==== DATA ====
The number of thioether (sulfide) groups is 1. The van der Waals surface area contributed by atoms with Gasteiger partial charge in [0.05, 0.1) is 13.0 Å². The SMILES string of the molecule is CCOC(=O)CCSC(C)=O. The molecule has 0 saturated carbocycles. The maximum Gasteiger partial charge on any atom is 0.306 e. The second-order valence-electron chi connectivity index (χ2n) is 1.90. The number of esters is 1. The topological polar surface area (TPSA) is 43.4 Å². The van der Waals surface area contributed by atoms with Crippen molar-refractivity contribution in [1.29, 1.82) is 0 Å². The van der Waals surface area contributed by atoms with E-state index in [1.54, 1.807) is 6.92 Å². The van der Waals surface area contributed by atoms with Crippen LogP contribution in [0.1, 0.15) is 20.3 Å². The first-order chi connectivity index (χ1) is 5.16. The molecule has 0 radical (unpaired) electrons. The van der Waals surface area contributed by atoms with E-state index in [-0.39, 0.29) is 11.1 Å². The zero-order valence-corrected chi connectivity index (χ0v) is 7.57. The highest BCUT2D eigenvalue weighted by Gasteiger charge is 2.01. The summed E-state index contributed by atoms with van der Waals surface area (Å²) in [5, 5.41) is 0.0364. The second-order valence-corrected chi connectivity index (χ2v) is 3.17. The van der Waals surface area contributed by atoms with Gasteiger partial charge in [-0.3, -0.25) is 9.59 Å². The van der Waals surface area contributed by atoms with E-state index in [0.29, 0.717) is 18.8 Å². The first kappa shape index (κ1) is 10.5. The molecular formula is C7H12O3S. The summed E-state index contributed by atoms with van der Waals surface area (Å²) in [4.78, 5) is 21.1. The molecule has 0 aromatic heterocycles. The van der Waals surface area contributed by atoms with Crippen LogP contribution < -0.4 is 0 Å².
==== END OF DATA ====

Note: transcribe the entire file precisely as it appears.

The number of thioether (sulfide) groups is 1. The van der Waals surface area contributed by atoms with Gasteiger partial charge in [0.05, 0.1) is 13.0 Å². The SMILES string of the molecule is CCOC(=O)CCSC(C)=O. The molecule has 0 saturated carbocycles. The maximum Gasteiger partial charge on any atom is 0.306 e. The second-order valence-electron chi connectivity index (χ2n) is 1.90. The number of esters is 1. The topological polar surface area (TPSA) is 43.4 Å². The van der Waals surface area contributed by atoms with Crippen molar-refractivity contribution in [1.29, 1.82) is 0 Å². The van der Waals surface area contributed by atoms with E-state index in [1.54, 1.807) is 6.92 Å². The van der Waals surface area contributed by atoms with Crippen LogP contribution in [0.1, 0.15) is 20.3 Å². The first-order chi connectivity index (χ1) is 5.16. The molecule has 0 radical (unpaired) electrons. The van der Waals surface area contributed by atoms with E-state index in [-0.39, 0.29) is 11.1 Å². The zero-order valence-corrected chi connectivity index (χ0v) is 7.57. The highest BCUT2D eigenvalue weighted by Gasteiger charge is 2.01. The summed E-state index contributed by atoms with van der Waals surface area (Å²) in [5, 5.41) is 0.0364. The second-order valence-corrected chi connectivity index (χ2v) is 3.17. The van der Waals surface area contributed by atoms with Gasteiger partial charge in [-0.3, -0.25) is 9.59 Å². The van der Waals surface area contributed by atoms with E-state index in [0.29, 0.717) is 18.8 Å². The first kappa shape index (κ1) is 10.5. The molecular formula is C7H12O3S. The summed E-state index contributed by atoms with van der Waals surface area (Å²) in [4.78, 5) is 21.1. The molecule has 0 aromatic heterocycles. The van der Waals surface area contributed by atoms with Crippen LogP contribution < -0.4 is 0 Å².